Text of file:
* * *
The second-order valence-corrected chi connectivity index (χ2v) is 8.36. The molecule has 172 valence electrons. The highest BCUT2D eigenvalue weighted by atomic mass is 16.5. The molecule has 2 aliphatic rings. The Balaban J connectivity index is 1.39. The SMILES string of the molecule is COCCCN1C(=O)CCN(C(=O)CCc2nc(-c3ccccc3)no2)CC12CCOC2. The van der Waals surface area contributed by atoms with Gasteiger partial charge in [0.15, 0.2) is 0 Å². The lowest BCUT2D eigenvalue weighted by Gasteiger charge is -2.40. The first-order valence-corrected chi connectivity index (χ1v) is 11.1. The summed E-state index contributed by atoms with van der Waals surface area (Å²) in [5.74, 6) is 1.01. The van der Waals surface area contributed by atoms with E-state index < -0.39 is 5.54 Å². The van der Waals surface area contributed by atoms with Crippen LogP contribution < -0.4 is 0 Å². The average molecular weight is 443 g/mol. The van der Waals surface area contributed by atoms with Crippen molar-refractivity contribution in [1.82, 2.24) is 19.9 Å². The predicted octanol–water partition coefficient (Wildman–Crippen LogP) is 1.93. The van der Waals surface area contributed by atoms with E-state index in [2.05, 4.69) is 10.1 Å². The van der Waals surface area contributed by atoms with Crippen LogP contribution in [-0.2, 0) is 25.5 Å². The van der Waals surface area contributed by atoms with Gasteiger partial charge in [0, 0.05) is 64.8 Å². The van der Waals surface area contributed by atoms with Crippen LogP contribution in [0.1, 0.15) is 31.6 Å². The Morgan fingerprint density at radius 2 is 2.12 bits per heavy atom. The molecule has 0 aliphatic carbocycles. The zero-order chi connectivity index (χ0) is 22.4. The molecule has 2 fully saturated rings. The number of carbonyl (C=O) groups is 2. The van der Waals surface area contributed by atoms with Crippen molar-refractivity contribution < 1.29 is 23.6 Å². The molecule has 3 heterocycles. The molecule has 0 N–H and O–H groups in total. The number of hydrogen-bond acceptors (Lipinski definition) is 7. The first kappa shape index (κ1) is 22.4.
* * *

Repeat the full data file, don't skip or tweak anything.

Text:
The second-order valence-corrected chi connectivity index (χ2v) is 8.36. The molecule has 172 valence electrons. The highest BCUT2D eigenvalue weighted by atomic mass is 16.5. The molecule has 2 aliphatic rings. The Balaban J connectivity index is 1.39. The SMILES string of the molecule is COCCCN1C(=O)CCN(C(=O)CCc2nc(-c3ccccc3)no2)CC12CCOC2. The van der Waals surface area contributed by atoms with Gasteiger partial charge in [0.15, 0.2) is 0 Å². The lowest BCUT2D eigenvalue weighted by Gasteiger charge is -2.40. The first-order valence-corrected chi connectivity index (χ1v) is 11.1. The summed E-state index contributed by atoms with van der Waals surface area (Å²) in [5.74, 6) is 1.01. The van der Waals surface area contributed by atoms with E-state index < -0.39 is 5.54 Å². The van der Waals surface area contributed by atoms with Crippen LogP contribution < -0.4 is 0 Å². The average molecular weight is 443 g/mol. The van der Waals surface area contributed by atoms with Crippen molar-refractivity contribution in [1.82, 2.24) is 19.9 Å². The predicted octanol–water partition coefficient (Wildman–Crippen LogP) is 1.93. The van der Waals surface area contributed by atoms with E-state index in [2.05, 4.69) is 10.1 Å². The van der Waals surface area contributed by atoms with Crippen LogP contribution in [-0.2, 0) is 25.5 Å². The van der Waals surface area contributed by atoms with Gasteiger partial charge in [0, 0.05) is 64.8 Å². The van der Waals surface area contributed by atoms with Crippen LogP contribution in [0.1, 0.15) is 31.6 Å². The Morgan fingerprint density at radius 2 is 2.12 bits per heavy atom. The molecule has 0 aliphatic carbocycles. The zero-order chi connectivity index (χ0) is 22.4. The molecule has 2 fully saturated rings. The number of carbonyl (C=O) groups is 2. The van der Waals surface area contributed by atoms with Crippen molar-refractivity contribution < 1.29 is 23.6 Å². The molecule has 3 heterocycles. The molecule has 0 N–H and O–H groups in total. The number of hydrogen-bond acceptors (Lipinski definition) is 7. The first kappa shape index (κ1) is 22.4.